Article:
Iger: My intention is to really spend time on all of our creative endeavors, whether they’re at ESPN, or at the Fox Studios, or at our Media Networks and newly-acquired businesses, like Hulu for instance, or Disney+. There’s an ample amount for me to focus on and to engage with our team on.
(To Bob Chapek) What do you think are some of the biggest challenges and hurdles up ahead?
Chapek: In terms of the biggest challenges that we might have going forward, obviously each of our businesses, just like every business in the world is experiencing disruption… disruption because of new technologies, new ways that consumers are choosing to enjoy our products… and we wanna stay at the front end of that wave, which is why we implemented our Direct to Consumer strategy with Disney+ and ESPN+. So I think the challenge going forward is going to be, “How do we continue to have a leg up on our competition and understand when the market’s changing?” and stay ahead of that so that we’re proactively performing as opposed to in any way reacting.
(To Iger and Chapek) Will there be any structural changes?
Chapek: In terms of structural, it’s very early. We just had a fairly major reorganization that took place about a year ago when we completed the Fox acquisition and when we went into the Direct to Consumer business, so I think a lot of that heavy lifting has already been done and now it’s gonna be a question of refining that. So I think that’s really where we’re at.
(To Iger and Chapek) Can you explain the board’s process for reviewing internal and external candidates, given Disney’s long history in succession?
Iger: Well, we were extremely fortunate that we have in Bob someone that knows the company extremely well––that we know so well. He’s been in the company for 30 years and worked in three different businesses of ours, and so the board obviously did its duty in conducting a thorough process… we all felt very fortunate to have a candidate in Bob that is as experienced and as knowledgeable of our company and our businesses as he is.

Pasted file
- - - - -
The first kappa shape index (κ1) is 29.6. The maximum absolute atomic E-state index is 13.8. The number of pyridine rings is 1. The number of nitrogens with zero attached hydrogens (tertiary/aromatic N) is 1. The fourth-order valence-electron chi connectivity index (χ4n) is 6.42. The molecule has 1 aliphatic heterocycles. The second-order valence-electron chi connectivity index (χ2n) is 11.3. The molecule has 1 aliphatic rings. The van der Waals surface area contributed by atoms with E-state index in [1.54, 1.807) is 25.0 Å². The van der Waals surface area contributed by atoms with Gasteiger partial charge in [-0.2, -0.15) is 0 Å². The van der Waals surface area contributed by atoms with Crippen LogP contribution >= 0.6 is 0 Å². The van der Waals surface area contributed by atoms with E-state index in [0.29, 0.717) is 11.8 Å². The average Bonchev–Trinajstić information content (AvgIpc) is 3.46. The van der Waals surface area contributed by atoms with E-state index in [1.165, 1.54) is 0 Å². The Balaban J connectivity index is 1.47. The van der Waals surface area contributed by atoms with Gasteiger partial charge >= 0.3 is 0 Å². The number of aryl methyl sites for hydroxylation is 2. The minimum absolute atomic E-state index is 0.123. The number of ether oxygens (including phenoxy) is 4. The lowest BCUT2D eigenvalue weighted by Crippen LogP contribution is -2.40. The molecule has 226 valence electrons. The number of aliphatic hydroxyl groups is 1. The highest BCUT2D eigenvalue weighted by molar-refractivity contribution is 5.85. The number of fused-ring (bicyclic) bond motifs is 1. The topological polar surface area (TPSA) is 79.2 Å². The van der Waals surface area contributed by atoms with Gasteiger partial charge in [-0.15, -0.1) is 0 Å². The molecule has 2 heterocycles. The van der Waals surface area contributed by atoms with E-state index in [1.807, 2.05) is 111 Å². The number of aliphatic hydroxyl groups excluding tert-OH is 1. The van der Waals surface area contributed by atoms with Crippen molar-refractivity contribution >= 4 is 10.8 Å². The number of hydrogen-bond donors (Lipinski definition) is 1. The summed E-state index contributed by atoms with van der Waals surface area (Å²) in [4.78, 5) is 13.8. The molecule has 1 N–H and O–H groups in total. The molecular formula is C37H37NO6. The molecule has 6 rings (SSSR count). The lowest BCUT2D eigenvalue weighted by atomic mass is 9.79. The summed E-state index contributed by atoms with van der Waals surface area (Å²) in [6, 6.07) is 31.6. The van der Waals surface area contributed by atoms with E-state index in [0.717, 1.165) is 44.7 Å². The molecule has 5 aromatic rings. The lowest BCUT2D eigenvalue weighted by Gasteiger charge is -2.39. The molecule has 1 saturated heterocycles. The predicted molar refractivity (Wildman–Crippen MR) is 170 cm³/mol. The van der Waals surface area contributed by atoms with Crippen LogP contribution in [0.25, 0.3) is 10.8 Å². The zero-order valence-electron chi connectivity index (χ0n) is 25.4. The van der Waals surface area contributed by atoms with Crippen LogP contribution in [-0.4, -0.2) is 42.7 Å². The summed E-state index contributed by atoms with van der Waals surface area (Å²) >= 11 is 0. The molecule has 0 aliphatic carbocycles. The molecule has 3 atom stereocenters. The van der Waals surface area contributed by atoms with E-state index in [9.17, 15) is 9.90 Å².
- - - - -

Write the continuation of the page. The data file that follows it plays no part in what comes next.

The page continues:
(To Bob Iger) In terms of this announcement, why you feel this is the right time? New creative role – should we expect any kind of major strategic diversion as Bob Chapek transitions into this role?
Iger: It’s actually quite simple, just in terms of why we made the decision now. We asked ourselves two things: How best to manage the company today, and how best to manage succession and transition. And we feel that this change gives us the ability to manage the company much more effectively by essentially giving Bob responsibility over the day to day operations and enabling me to concentrate on what’s obviously very important. It also sets up a great transition process that will lead to basically Bob taking over the company fully when I leave and at that point being far better versed in all of the company’s businesses and creative endeavors, so it just made sense.
In terms of whether this signals anything else… obviously this is a changing marketplace, Bob referenced the disruption that exists in our world, and he’ll watch that just as closely as I have in my tenure, and make adjustments to the company strategically when he sees fit to do so.
It will be interesting to see what’s next for the Disney company — we will be watching closely.